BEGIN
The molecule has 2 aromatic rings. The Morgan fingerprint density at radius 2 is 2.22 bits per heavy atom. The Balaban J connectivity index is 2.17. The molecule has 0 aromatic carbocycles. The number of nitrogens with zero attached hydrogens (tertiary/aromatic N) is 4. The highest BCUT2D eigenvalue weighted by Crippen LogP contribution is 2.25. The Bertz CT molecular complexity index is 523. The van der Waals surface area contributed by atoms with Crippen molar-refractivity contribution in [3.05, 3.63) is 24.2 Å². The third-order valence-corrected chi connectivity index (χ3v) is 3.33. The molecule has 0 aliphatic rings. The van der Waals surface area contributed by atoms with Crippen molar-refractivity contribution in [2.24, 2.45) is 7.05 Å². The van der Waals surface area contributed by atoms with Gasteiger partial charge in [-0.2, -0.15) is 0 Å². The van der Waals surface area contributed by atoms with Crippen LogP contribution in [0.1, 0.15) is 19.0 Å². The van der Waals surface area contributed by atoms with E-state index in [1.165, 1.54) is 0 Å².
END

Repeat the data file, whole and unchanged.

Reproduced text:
The molecule has 2 aromatic rings. The Morgan fingerprint density at radius 2 is 2.22 bits per heavy atom. The Balaban J connectivity index is 2.17. The molecule has 0 aromatic carbocycles. The number of nitrogens with zero attached hydrogens (tertiary/aromatic N) is 4. The highest BCUT2D eigenvalue weighted by Crippen LogP contribution is 2.25. The Bertz CT molecular complexity index is 523. The van der Waals surface area contributed by atoms with Crippen molar-refractivity contribution in [3.05, 3.63) is 24.2 Å². The third-order valence-corrected chi connectivity index (χ3v) is 3.33. The molecule has 0 aliphatic rings. The van der Waals surface area contributed by atoms with Crippen molar-refractivity contribution in [2.24, 2.45) is 7.05 Å². The van der Waals surface area contributed by atoms with Gasteiger partial charge in [-0.2, -0.15) is 0 Å². The van der Waals surface area contributed by atoms with Crippen LogP contribution in [0.1, 0.15) is 19.0 Å². The van der Waals surface area contributed by atoms with E-state index in [1.165, 1.54) is 0 Å².